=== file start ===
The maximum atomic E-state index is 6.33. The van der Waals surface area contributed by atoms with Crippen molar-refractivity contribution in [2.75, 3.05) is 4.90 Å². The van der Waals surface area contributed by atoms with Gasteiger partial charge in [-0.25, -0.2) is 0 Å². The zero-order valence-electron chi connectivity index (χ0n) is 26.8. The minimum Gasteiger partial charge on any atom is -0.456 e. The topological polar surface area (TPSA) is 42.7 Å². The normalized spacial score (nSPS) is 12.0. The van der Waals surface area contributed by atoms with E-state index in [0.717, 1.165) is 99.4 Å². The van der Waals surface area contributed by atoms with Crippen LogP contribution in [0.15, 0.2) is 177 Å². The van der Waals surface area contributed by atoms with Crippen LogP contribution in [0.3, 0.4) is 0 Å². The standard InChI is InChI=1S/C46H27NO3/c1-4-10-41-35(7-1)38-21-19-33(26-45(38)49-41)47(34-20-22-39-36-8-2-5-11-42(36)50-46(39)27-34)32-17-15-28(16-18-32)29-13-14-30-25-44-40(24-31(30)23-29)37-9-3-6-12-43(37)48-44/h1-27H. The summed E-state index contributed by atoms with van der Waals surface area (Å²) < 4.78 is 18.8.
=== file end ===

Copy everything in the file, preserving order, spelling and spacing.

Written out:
The maximum atomic E-state index is 6.33. The van der Waals surface area contributed by atoms with Crippen molar-refractivity contribution in [2.75, 3.05) is 4.90 Å². The van der Waals surface area contributed by atoms with Gasteiger partial charge in [-0.25, -0.2) is 0 Å². The zero-order valence-electron chi connectivity index (χ0n) is 26.8. The minimum Gasteiger partial charge on any atom is -0.456 e. The topological polar surface area (TPSA) is 42.7 Å². The normalized spacial score (nSPS) is 12.0. The van der Waals surface area contributed by atoms with E-state index in [0.717, 1.165) is 99.4 Å². The van der Waals surface area contributed by atoms with Crippen LogP contribution in [0.15, 0.2) is 177 Å². The van der Waals surface area contributed by atoms with Crippen LogP contribution in [0.3, 0.4) is 0 Å². The standard InChI is InChI=1S/C46H27NO3/c1-4-10-41-35(7-1)38-21-19-33(26-45(38)49-41)47(34-20-22-39-36-8-2-5-11-42(36)50-46(39)27-34)32-17-15-28(16-18-32)29-13-14-30-25-44-40(24-31(30)23-29)37-9-3-6-12-43(37)48-44/h1-27H. The summed E-state index contributed by atoms with van der Waals surface area (Å²) < 4.78 is 18.8.